One of the first such presenter was a young teacher from Atlanta University, a very dark young man who brought his baby girl with him. Aside from the dark color of his skin I remember nothing of his physical appearance except the fact that his hair was intentionally very kinky. Most of us would have said he was wearing an Afro hairstyle; it was months before I learned that his hair was as naturally kinky as mine was limp and thin on top. He talked about his education as a social scientist and historian for a while. With half of his attention on the baby and the other on his teaching of us, he was still managing to be a completely relaxed instructor of his white audience. He was in complete command of his subject and of our attention.

After awhile he informed us that he had been making up his mind about quizzing us on the subject of elementary history and sociology before moving into the esoteric subject of the history and sociology of urban poverty. Thank God he decided to give us a little test, which we would be free to review and grade afterwards. He told us the test would need us to answer certain questions in our heads silently, then we would be reviewing just as silently if we chose to do so. each person would decide hat latter issue and no one would be challenged to repeat the answers he or she had mentally given.

As well as I can remember, the questions that follow were asked by our young Black teacher one at a time slowly, so we could remember the questions and answers easily when we were done: One, who discovered America? He said he was starting with an easy one, and that it might get more difficult as we went along. Two, who was the first to discover any part of what we now call the United States? If you are unsure just mentally record the guesses or half memories you have, he said pleasantly. Three, who discovered the source of the Nile at Victoria Fall? Four, who was the first to explore what we now call Australia? Five, name one ruler of a kingdom or state south of the Sahara desert prior to the colonization of that area by Europeans. Six, name the ruler of any state in the Indian subcontinent prior to its colonization by the British. Seven, how many races are there? Eight, keeping in mind the number you believe to be most accurate, answer the following five sub-questions: what race does each of the following belong to: Yasir Arafat, Suharto, Indira Gandhi, Zapata, Lena Horne.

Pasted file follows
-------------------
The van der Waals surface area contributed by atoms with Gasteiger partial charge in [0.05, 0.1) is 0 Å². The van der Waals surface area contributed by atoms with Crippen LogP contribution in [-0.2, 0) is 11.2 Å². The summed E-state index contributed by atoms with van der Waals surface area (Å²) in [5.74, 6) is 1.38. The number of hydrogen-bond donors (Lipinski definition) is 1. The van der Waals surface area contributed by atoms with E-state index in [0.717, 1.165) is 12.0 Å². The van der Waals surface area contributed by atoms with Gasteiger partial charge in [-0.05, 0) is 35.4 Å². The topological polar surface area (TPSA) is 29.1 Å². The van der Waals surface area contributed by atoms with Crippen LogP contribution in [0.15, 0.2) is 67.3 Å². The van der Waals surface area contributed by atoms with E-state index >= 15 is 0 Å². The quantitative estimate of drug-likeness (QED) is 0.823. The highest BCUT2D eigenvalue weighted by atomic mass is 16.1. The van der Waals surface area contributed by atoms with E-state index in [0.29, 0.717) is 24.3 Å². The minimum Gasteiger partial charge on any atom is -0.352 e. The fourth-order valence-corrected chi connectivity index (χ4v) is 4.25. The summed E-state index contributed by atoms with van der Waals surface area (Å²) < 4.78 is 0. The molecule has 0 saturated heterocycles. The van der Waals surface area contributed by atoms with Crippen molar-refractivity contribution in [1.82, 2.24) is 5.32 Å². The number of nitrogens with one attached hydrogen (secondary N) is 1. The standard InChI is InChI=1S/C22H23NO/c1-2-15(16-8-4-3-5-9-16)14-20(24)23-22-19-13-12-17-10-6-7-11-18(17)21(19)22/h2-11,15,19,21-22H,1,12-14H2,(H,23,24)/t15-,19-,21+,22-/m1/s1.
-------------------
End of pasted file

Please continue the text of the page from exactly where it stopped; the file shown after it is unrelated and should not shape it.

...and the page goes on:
By the time we reached the last question, I began to see the foolishness of my earlier answers. i had mentally recorded Columbus or Leif Erikson as the answer to the first and Henry Hudson or Amerigo Vespucci for the second. For three I thought Stanley for I had read a fascinating account of Stanley search for Dr. Livingston and his further expedition to find the falls. The questions about the early history of Africa and India almost tipped me off to the real object of the quiz–to help us realize that we had without objection digested a view of history that completely discounted the history, even the existence of nonwhite people. In my mind the history of the world was largely the story of white folks! Soon the discussion that night revealed that all of us were in the same condition. Each of us had ignored the existence in each “discovered’ people of many generations of nonwhite people prior to the visit of the first leader of a group of white folks. And none of us could defend any number for the races of humans other than one. Once it became clear that any other selected number was biologically to small to serve as the finite number of categories, we were forced to recognize that race was a learned perspective, not a biological or anthropological reality outside of our prejudices and arbitrary categorizations.

But the most alarming revelation of the evening for some of us–including me–was the realization that this young teacher was actually smarter than we were! I came to the startling awareness that there were people who were both Black and superior in learning and intelligence. Whether I wanted to be or not–and I desperately did not want to be–I had to recognize that in a very real and disgusting way, I was a bigot!

A TIME OF TRAGEDY AND THE PROMISE OF A BRIGHTER FUTURE

November 22, 2020 Today is the anniversary of one of the most tragic moments in modern American history–the murder of President John F. Kennedy. I was only a college kid then, but I remember like it happened this week. It felt tragic, was tragic, and frightening too. Suddenly the most important position in the world had been vacated by the act of at least one murderer. At the close of that day it was still unclear whether the killing had been the act of a single individual or the consequence of much larger ambitions than the killing of a single person. Years later I had abundant confirmation of my worst fears when people I knew to be as carefully conservative in their judgement as they were in their lifestyles confirmed my worst fears about the events of November 22, 1963. Reliable witnesses told me that they had been at the leading Dallas country club hours before the killing, and that they had heard several happily excited leading citizens rejoicing openly about what they were sure was the day John Kennedy would be eliminated as a thorn in the sides of their likes. It was that very day they were sure; of course they predicted what they knew was planned for that very day.

Bob Dylan has recently released a song that commemorates the sad truth that the assassination of November 1963 was the result of a true conspiracy to change the direction of American political policy though “murder most foul”. I have carried my own feelings about that reality in a bag in which are stored the nightmares of a long life.